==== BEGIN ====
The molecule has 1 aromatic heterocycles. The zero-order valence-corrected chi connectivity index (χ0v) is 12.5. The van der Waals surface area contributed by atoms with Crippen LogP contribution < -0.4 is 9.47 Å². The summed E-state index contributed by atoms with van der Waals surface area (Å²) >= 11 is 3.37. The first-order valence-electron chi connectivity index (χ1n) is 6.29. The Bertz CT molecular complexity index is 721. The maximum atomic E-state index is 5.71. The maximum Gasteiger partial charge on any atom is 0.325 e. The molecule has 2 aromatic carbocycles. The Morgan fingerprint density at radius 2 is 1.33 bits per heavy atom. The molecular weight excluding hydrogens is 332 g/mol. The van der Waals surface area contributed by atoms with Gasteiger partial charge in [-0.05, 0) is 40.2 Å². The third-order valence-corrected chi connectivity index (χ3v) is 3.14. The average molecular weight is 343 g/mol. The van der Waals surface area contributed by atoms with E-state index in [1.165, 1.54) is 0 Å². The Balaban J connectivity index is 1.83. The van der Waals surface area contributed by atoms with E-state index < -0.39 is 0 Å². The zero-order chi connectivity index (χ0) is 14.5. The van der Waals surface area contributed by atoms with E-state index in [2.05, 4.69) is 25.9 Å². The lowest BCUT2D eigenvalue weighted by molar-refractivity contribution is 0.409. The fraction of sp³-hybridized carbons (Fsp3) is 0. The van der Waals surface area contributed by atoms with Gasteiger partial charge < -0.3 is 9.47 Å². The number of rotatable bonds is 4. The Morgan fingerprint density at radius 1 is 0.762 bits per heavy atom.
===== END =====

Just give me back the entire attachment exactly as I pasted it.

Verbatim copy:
The molecule has 1 aromatic heterocycles. The zero-order valence-corrected chi connectivity index (χ0v) is 12.5. The van der Waals surface area contributed by atoms with Crippen LogP contribution < -0.4 is 9.47 Å². The summed E-state index contributed by atoms with van der Waals surface area (Å²) >= 11 is 3.37. The first-order valence-electron chi connectivity index (χ1n) is 6.29. The Bertz CT molecular complexity index is 721. The maximum atomic E-state index is 5.71. The maximum Gasteiger partial charge on any atom is 0.325 e. The molecule has 2 aromatic carbocycles. The Morgan fingerprint density at radius 2 is 1.33 bits per heavy atom. The molecular weight excluding hydrogens is 332 g/mol. The van der Waals surface area contributed by atoms with Gasteiger partial charge in [-0.05, 0) is 40.2 Å². The third-order valence-corrected chi connectivity index (χ3v) is 3.14. The average molecular weight is 343 g/mol. The van der Waals surface area contributed by atoms with E-state index in [1.165, 1.54) is 0 Å². The Balaban J connectivity index is 1.83. The van der Waals surface area contributed by atoms with E-state index < -0.39 is 0 Å². The zero-order chi connectivity index (χ0) is 14.5. The van der Waals surface area contributed by atoms with E-state index in [2.05, 4.69) is 25.9 Å². The lowest BCUT2D eigenvalue weighted by molar-refractivity contribution is 0.409. The fraction of sp³-hybridized carbons (Fsp3) is 0. The van der Waals surface area contributed by atoms with Gasteiger partial charge < -0.3 is 9.47 Å². The number of rotatable bonds is 4. The Morgan fingerprint density at radius 1 is 0.762 bits per heavy atom.